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As we wrote in a previous column, there is currently a drive to gather signatures to put the so-called Land Use Voter Empowerment (LUVE) initiative on the ballot in November.

LUVE is an extreme measure that would effectively make it impossible to build any new buildings over two or three stories. The initiative, should it pass, would require that any proposal for a project over 32 feet be approved by the voters. It would also require voter approval of any major changes to Santa Monica’s General Plan or Zoning Code – even those that pertain to affordable housing projects.

LUVE supporters claim that the initiative would protect our neighborhoods. In fact, the opposite is true.

Santa Monica Forward opposes the LUVE Initiative because it poses a real threat to residents of rent-controlled apartment buildings and to the diversity and scale of the neighborhoods in which they are located, among other reasons.

LUVE would result in the loss of rental housing in our medium density residential areas and its replacement with condominiums. Tenants in rent-controlled units would be evicted using the Ellis Act and likely would not find comparable affordable housing in Santa Monica. They would be forced to leave our city; further reducing what economic diversity we have left.

The exemption for 100 percent affordable housing projects of less than 50 units is meaningless since there is currently no way to pay for them, an issue we addressed in our column last week; the City is without a sustainable revenue source for subsidizing these developments.

So what type of development would we be seeing if LUVE passes? Clearly, very few mixed-use and mixed income projects would be happening in our commercial areas. By contrast, the 2010 Land Use and Circulation Element (LUCE), took a much more progressive approach to housing, encouraging development along our commercial boulevards and downtown as a way to divert developer investment away from our residential neighborhoods, thereby protecting them.

SMF believes that our medium density residential areas – R2 districts – are endangered by LUVE in a very serious way. These areas are where the majority of the City’s rent controlled housing and many of its most vulnerable residents are located. This is the housing located in the Wilshire/Montana, Mid-Cities, and Pico neighborhoods and portions of Sunset Park. Specifically, 62 percent, or 17,210, of the City’s rent controlled units are located in these neighborhoods, not including the medium density housing in Ocean Park. (Source: 2015 Annual Report of the Rent Control Board)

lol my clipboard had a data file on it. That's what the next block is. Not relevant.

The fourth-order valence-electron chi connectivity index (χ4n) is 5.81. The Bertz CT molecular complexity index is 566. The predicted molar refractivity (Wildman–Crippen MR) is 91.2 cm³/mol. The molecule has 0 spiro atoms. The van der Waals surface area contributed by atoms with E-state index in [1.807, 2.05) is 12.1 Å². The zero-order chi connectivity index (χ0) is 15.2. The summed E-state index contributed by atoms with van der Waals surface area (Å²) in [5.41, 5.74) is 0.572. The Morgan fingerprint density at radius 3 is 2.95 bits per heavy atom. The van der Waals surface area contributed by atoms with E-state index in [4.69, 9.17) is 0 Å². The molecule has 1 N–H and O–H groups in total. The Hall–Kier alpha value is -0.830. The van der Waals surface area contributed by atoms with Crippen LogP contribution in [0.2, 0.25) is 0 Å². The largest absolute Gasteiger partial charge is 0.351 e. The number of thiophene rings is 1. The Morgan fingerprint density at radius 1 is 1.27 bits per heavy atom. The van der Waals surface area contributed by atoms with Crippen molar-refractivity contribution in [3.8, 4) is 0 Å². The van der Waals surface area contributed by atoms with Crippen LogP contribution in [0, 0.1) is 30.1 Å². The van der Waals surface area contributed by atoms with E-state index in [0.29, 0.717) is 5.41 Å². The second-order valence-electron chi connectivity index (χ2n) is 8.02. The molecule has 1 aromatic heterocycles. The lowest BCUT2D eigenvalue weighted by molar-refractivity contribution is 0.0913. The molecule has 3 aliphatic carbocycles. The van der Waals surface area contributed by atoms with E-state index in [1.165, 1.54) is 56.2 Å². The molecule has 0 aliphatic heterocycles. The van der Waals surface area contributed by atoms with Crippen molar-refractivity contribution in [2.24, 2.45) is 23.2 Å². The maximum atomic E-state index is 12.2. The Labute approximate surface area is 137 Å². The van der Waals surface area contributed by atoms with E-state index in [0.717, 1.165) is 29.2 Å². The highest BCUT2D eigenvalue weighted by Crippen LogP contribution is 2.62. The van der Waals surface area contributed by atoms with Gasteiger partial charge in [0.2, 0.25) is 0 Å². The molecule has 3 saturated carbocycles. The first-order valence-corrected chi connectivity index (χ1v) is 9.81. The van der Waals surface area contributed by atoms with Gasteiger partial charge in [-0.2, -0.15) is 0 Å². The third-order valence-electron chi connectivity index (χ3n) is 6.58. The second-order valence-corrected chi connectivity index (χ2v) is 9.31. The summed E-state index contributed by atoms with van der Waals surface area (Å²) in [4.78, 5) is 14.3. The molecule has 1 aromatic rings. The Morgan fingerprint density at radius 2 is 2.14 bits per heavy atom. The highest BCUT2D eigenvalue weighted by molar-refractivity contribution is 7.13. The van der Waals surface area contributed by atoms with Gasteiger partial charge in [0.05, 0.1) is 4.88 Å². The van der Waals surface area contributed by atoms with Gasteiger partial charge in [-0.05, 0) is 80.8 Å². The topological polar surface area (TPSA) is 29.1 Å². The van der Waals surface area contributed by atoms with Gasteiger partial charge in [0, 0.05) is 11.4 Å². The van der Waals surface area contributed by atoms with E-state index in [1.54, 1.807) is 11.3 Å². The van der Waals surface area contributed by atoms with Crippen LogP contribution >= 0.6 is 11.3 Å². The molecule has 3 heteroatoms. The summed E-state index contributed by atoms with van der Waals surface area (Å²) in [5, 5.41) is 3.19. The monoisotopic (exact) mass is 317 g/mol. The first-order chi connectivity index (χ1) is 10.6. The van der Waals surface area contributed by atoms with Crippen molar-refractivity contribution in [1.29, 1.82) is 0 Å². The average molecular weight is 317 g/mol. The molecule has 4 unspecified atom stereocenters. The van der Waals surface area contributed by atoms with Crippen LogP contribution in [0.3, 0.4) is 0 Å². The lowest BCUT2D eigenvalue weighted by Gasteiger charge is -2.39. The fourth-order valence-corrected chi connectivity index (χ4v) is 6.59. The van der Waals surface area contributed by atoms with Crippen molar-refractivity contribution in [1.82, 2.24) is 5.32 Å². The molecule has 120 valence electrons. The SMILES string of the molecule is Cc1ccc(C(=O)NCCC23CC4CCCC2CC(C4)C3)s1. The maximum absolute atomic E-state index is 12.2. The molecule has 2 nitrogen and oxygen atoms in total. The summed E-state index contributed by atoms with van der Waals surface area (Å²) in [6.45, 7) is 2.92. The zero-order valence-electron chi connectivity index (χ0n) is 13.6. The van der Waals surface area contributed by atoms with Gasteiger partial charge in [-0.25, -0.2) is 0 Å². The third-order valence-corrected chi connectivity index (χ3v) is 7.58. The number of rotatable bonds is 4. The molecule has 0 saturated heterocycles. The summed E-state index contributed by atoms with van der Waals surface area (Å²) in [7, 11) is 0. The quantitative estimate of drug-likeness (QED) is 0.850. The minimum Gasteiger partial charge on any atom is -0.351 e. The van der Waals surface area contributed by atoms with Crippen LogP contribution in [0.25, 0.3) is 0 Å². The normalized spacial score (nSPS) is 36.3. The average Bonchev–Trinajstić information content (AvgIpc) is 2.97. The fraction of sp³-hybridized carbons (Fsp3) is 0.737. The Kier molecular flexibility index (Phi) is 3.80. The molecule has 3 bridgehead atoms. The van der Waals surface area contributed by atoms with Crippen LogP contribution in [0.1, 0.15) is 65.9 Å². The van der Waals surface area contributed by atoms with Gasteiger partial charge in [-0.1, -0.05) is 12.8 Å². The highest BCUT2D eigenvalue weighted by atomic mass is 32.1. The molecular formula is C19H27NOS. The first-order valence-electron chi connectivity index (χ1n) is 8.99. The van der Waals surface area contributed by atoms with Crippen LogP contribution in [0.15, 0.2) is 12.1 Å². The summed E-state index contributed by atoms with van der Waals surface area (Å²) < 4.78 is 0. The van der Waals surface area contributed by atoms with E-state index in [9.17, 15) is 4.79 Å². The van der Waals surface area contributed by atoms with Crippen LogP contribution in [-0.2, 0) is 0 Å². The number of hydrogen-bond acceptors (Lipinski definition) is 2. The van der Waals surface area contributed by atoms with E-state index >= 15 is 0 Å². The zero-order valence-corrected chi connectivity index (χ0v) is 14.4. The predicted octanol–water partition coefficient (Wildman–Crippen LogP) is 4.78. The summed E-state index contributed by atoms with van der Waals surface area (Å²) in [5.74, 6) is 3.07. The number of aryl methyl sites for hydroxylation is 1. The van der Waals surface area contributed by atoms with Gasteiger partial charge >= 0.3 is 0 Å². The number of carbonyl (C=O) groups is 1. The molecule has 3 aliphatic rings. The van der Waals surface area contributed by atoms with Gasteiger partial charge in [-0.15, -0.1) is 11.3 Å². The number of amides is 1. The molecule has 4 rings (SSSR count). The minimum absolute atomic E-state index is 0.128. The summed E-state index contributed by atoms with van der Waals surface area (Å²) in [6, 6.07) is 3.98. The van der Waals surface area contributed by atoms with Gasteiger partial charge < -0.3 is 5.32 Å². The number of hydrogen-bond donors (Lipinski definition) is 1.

Why is this a likely outcome of LUVE? It is a given that the demand for housing in Santa Monica is not going to go away. In fact, given regional population growth and the many reasons people – including our own children – want to live here, it is going to increase.

Development pressure responds to the market, so it will not just go away if we stop building housing. The R2 neighborhoods, with their older rental housing supply, are the most likely areas to be targeted since smaller condominium projects could be built without voter approval under the LUVE initiative. In fact, this trend is already occurring with demolition permits in R2 districts on the rise and replacement condominium projects being proposed. Tenants are being displaced using the Ellis Act and rental housing is disappearing. The LUVE initiative would no doubt accelerate this troubling trend.

The height limit in R2 districts is 30 feet and most parcels are too small to accommodate large replacement projects. So we would be seeing a surge in small condo projects that do not exceed 10,000 square feet of floor area or the 32 foot height limit, which would result in a devastating loss of affordable, rent-controlled homes.

In addition to the displacement of people who live in R2 neighborhoods, one very sad outcome would be the likely loss of many of the city’s courtyard apartments, housing that the City is committed to protecting. The majority of this housing is in R2 districts.

There is an awful irony to this situation. In 1979, the voters of Santa Monica enacted one of the strictest rent control laws in the country. This renters’ movement arose in response to the increasing loss of rental housing and its replacement with condominiums. The hardest hit group of tenants was seniors, and they were the driving force behind the rent control movement.

Today, renters are being asked by LUVE supporters to vote for an initiative that would re-create the crisis that was addressed by the Rent Control Charter Amendment in 1979. Yogi Berra said it best:  Sounds like déjà vu all over again.

It’s for this reason – and many others – that Santa Monica Forward urges tenants, and others who are concerned about preserving diversity in our city, to oppose the LUVE initiative.

Judy Abdo, Leslie Lambert, Cynthia Rose, Scott Schonfeld, Tim Harter, Jeremy Stutes, and Jason Islas for Santa Monica Forward. For more, visit